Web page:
Unjust Enrichment: What is it?
Unjust enrichment is a legal doctrine (principle) in equity (fairness). The concept is used to describe scenarios where:
- The claimant made a significant contribution to the property of the defendant (their estate);
- They did not receive compensation (any form of payment) for this contribution;
- There is no legal reason to allow this gain (enrichment) of the defendant (estate);
Common Situation: Common-Law Spouses
Unjust enrichment claims usually arises in cases with common law spouses. Unlike married spouses, common law spouses have no statutory property rights (meaning they have no automatic right to inherit as spouses usually do). Their claims are restricted to resulting/constructive trust claims (a type of legal relationship recognized in order to prevent an unfair result) and implied trust (when it is implied that a legal relationship was intended based on facts).
A common law spouse whose partner passes away may have a claim for unjust enrichment if the deceased received an unfair benefit at their expense. For example, contributing to the household chores, caregiving of their partner when sick, or financial contributions. These are all examples of time and/or money by the claimant that benefited the deceased and their estate.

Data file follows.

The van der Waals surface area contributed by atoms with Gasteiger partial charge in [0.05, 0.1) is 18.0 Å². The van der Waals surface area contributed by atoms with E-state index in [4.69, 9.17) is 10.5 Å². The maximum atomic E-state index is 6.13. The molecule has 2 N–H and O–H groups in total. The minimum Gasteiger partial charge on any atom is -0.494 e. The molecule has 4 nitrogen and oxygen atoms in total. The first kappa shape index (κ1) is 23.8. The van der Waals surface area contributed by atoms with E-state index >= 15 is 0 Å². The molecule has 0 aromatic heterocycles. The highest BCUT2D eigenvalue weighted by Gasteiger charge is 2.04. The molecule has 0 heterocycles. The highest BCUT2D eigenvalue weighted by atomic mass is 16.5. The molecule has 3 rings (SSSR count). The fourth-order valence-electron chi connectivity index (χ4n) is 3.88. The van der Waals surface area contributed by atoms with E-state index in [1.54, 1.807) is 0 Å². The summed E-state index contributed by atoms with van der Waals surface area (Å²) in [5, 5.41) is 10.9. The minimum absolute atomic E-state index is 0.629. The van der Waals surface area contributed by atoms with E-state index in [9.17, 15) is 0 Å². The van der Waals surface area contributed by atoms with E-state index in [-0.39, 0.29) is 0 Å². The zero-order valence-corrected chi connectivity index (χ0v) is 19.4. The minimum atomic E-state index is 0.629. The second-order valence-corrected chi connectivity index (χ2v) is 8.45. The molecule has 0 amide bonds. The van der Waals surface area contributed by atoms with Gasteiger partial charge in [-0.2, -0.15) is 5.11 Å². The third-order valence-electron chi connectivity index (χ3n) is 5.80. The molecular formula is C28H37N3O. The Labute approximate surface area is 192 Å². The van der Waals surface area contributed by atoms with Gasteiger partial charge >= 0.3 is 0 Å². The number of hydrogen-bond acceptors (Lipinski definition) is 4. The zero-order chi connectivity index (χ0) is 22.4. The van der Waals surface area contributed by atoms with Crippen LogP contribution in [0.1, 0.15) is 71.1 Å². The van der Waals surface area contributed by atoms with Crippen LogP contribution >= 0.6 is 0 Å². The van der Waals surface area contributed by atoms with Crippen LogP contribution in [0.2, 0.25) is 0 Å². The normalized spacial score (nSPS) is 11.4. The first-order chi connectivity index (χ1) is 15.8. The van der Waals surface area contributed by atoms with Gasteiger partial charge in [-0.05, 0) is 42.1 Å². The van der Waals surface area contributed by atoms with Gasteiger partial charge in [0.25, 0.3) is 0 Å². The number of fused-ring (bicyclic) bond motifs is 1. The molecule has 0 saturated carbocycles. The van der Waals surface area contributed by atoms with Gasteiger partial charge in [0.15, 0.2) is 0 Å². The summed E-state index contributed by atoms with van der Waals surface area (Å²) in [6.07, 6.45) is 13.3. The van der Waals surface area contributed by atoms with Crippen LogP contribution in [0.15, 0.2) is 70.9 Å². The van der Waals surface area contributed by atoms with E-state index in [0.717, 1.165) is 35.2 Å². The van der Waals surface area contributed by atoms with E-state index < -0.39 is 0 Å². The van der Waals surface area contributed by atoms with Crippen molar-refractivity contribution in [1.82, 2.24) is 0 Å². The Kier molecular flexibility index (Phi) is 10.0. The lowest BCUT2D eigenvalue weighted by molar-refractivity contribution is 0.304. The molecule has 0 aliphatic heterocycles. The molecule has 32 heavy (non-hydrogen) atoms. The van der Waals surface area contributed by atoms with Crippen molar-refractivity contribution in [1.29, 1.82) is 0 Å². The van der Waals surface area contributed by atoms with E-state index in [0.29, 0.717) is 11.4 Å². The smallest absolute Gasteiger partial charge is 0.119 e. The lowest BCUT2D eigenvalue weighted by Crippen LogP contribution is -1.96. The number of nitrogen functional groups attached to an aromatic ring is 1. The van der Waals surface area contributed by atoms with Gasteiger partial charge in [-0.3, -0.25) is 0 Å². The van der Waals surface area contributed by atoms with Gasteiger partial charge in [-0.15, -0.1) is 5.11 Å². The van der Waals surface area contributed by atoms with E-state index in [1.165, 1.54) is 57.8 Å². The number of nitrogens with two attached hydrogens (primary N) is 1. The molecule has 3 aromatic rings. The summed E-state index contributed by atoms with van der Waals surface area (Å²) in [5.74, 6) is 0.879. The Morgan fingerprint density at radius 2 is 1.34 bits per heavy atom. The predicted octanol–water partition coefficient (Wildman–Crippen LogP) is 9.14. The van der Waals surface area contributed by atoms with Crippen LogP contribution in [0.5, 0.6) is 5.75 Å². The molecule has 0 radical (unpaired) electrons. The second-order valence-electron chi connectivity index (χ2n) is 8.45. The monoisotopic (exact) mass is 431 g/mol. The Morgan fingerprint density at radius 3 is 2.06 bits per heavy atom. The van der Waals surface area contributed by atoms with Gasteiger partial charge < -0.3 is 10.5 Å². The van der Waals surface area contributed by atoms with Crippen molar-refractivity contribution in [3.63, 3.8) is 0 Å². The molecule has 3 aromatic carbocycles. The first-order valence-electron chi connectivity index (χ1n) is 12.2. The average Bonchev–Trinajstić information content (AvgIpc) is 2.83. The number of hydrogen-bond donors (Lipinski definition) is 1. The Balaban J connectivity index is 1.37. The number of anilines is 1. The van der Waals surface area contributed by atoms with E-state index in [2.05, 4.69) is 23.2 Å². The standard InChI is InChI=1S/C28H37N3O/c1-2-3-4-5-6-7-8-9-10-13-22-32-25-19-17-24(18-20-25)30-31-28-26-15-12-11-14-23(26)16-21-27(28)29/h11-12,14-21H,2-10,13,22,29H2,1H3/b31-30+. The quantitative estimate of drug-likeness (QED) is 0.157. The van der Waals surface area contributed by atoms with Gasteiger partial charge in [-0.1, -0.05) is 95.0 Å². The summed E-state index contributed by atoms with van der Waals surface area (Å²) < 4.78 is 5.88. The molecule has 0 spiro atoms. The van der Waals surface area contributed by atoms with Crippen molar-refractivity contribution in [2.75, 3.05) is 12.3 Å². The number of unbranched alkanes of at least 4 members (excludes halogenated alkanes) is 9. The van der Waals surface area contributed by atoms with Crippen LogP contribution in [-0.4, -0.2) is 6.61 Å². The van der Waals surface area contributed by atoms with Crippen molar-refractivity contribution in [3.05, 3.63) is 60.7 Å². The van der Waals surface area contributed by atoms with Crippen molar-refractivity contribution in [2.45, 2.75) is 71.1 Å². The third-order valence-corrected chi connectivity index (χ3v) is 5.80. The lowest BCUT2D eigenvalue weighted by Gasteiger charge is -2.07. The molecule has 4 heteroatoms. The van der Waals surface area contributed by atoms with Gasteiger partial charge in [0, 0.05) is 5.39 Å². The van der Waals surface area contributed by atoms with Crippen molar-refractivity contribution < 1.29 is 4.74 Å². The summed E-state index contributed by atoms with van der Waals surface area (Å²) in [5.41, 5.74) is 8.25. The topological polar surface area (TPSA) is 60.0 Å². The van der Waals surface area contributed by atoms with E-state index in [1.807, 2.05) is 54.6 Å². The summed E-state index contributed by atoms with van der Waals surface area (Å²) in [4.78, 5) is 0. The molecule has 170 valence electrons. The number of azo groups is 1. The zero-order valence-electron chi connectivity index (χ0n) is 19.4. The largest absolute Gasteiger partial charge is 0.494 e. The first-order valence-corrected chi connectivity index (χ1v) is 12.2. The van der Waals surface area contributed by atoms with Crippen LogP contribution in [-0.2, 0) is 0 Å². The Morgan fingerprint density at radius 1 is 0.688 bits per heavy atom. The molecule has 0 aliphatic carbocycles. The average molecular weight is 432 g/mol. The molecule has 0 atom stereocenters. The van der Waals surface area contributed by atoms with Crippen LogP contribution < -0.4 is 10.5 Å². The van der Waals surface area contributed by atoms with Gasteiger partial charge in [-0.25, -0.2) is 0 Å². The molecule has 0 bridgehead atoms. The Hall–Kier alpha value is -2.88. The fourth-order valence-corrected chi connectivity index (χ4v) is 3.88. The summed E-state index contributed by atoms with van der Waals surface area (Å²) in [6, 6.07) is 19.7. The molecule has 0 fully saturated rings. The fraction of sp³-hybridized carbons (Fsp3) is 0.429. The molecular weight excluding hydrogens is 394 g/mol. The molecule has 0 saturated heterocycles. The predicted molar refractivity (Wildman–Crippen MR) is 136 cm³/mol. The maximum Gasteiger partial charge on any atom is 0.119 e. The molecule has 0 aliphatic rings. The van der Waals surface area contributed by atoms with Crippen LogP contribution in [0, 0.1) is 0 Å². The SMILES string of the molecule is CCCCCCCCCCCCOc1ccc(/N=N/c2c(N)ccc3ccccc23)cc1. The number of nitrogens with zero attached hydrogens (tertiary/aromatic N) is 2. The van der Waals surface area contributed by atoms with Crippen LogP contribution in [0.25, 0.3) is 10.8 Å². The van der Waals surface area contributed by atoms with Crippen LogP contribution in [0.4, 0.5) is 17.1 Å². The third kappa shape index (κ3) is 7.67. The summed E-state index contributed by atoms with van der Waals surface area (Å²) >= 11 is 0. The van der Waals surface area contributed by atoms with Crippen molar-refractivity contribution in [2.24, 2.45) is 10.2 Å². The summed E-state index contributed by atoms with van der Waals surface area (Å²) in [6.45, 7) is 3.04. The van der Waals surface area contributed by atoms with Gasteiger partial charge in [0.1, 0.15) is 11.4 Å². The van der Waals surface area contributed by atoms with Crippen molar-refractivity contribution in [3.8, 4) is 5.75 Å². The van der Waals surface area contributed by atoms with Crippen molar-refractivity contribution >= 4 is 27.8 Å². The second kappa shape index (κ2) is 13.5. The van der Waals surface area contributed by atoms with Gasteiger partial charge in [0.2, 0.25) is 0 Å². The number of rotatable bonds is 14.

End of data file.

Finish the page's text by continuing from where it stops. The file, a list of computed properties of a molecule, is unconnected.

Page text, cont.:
It would not be fair (or can't be justified in law) to allow the deceased’s estate to retain (keep) the benefit.
An unjust enrichment claim can be for money or share in a property. The approach is “value surviving” meaning if the surviving common law spouse put money into an asset (thing you own that has worth) owned by the deceased and the value fell, the court only awards an amount equal to the amount that the asset is valued (e.g., how much the house is currently worth).
In addition to claims in equity, common law spouses are entitled to support.
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